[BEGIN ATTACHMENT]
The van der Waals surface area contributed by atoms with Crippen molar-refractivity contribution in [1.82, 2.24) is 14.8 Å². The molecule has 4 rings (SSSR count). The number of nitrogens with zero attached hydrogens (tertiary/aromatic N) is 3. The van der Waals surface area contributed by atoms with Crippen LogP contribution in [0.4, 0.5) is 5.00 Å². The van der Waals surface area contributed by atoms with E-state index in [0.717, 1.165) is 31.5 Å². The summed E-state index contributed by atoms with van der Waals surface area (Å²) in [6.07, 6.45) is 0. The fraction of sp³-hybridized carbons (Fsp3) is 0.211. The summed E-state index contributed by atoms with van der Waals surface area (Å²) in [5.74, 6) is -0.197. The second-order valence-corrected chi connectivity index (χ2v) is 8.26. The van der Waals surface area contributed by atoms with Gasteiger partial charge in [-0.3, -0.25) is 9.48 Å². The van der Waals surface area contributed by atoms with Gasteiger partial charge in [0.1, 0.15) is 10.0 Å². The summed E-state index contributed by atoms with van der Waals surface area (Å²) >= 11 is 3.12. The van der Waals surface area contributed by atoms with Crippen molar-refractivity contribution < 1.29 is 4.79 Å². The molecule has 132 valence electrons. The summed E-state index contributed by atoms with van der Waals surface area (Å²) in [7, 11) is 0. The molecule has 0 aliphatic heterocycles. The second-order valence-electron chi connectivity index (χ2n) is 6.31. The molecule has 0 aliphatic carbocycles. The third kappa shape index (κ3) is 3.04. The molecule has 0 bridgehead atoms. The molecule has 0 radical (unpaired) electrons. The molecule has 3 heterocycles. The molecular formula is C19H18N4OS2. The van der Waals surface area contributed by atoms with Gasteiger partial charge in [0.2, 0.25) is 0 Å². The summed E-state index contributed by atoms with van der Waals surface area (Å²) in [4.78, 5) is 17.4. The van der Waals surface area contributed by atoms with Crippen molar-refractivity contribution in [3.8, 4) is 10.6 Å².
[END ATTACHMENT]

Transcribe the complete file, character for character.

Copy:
The van der Waals surface area contributed by atoms with Crippen molar-refractivity contribution in [1.82, 2.24) is 14.8 Å². The molecule has 4 rings (SSSR count). The number of nitrogens with zero attached hydrogens (tertiary/aromatic N) is 3. The van der Waals surface area contributed by atoms with Crippen LogP contribution in [0.4, 0.5) is 5.00 Å². The van der Waals surface area contributed by atoms with E-state index in [0.717, 1.165) is 31.5 Å². The summed E-state index contributed by atoms with van der Waals surface area (Å²) in [6.07, 6.45) is 0. The fraction of sp³-hybridized carbons (Fsp3) is 0.211. The summed E-state index contributed by atoms with van der Waals surface area (Å²) in [5.74, 6) is -0.197. The second-order valence-corrected chi connectivity index (χ2v) is 8.26. The van der Waals surface area contributed by atoms with Gasteiger partial charge in [-0.3, -0.25) is 9.48 Å². The van der Waals surface area contributed by atoms with Gasteiger partial charge in [0.1, 0.15) is 10.0 Å². The summed E-state index contributed by atoms with van der Waals surface area (Å²) >= 11 is 3.12. The van der Waals surface area contributed by atoms with Crippen molar-refractivity contribution < 1.29 is 4.79 Å². The molecule has 132 valence electrons. The summed E-state index contributed by atoms with van der Waals surface area (Å²) in [7, 11) is 0. The molecule has 0 aliphatic heterocycles. The second-order valence-electron chi connectivity index (χ2n) is 6.31. The molecule has 0 aliphatic carbocycles. The third kappa shape index (κ3) is 3.04. The molecule has 0 bridgehead atoms. The molecule has 0 radical (unpaired) electrons. The molecule has 3 heterocycles. The molecular formula is C19H18N4OS2. The van der Waals surface area contributed by atoms with Gasteiger partial charge in [0.2, 0.25) is 0 Å². The summed E-state index contributed by atoms with van der Waals surface area (Å²) in [4.78, 5) is 17.4. The van der Waals surface area contributed by atoms with Crippen molar-refractivity contribution in [3.8, 4) is 10.6 Å².